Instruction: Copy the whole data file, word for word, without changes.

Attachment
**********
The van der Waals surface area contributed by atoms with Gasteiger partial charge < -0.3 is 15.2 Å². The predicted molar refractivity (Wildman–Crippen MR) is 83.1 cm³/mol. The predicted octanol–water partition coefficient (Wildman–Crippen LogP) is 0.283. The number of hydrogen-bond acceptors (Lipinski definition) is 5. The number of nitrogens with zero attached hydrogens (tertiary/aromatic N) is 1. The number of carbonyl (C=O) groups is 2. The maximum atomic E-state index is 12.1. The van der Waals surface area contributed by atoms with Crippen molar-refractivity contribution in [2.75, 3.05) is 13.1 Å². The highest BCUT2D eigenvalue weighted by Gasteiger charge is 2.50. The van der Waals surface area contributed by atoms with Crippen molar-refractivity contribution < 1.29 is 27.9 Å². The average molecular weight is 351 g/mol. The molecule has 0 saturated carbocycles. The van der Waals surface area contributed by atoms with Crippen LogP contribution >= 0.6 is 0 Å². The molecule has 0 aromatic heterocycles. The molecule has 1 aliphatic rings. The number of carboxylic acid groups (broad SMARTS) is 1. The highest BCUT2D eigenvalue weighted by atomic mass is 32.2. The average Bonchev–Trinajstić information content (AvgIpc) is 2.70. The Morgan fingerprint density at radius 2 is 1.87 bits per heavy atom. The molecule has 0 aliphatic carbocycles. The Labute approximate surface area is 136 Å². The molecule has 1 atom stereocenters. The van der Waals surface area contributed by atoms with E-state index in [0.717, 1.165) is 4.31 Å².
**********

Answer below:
The van der Waals surface area contributed by atoms with Gasteiger partial charge < -0.3 is 15.2 Å². The predicted molar refractivity (Wildman–Crippen MR) is 83.1 cm³/mol. The predicted octanol–water partition coefficient (Wildman–Crippen LogP) is 0.283. The number of hydrogen-bond acceptors (Lipinski definition) is 5. The number of nitrogens with zero attached hydrogens (tertiary/aromatic N) is 1. The number of carbonyl (C=O) groups is 2. The maximum atomic E-state index is 12.1. The van der Waals surface area contributed by atoms with Crippen molar-refractivity contribution in [2.75, 3.05) is 13.1 Å². The highest BCUT2D eigenvalue weighted by Gasteiger charge is 2.50. The van der Waals surface area contributed by atoms with Crippen molar-refractivity contribution < 1.29 is 27.9 Å². The average molecular weight is 351 g/mol. The molecule has 0 saturated carbocycles. The van der Waals surface area contributed by atoms with Crippen LogP contribution >= 0.6 is 0 Å². The molecule has 0 aromatic heterocycles. The molecule has 1 aliphatic rings. The number of carboxylic acid groups (broad SMARTS) is 1. The highest BCUT2D eigenvalue weighted by atomic mass is 32.2. The average Bonchev–Trinajstić information content (AvgIpc) is 2.70. The Morgan fingerprint density at radius 2 is 1.87 bits per heavy atom. The molecule has 0 aliphatic carbocycles. The Labute approximate surface area is 136 Å². The molecule has 1 atom stereocenters. The van der Waals surface area contributed by atoms with E-state index in [0.717, 1.165) is 4.31 Å².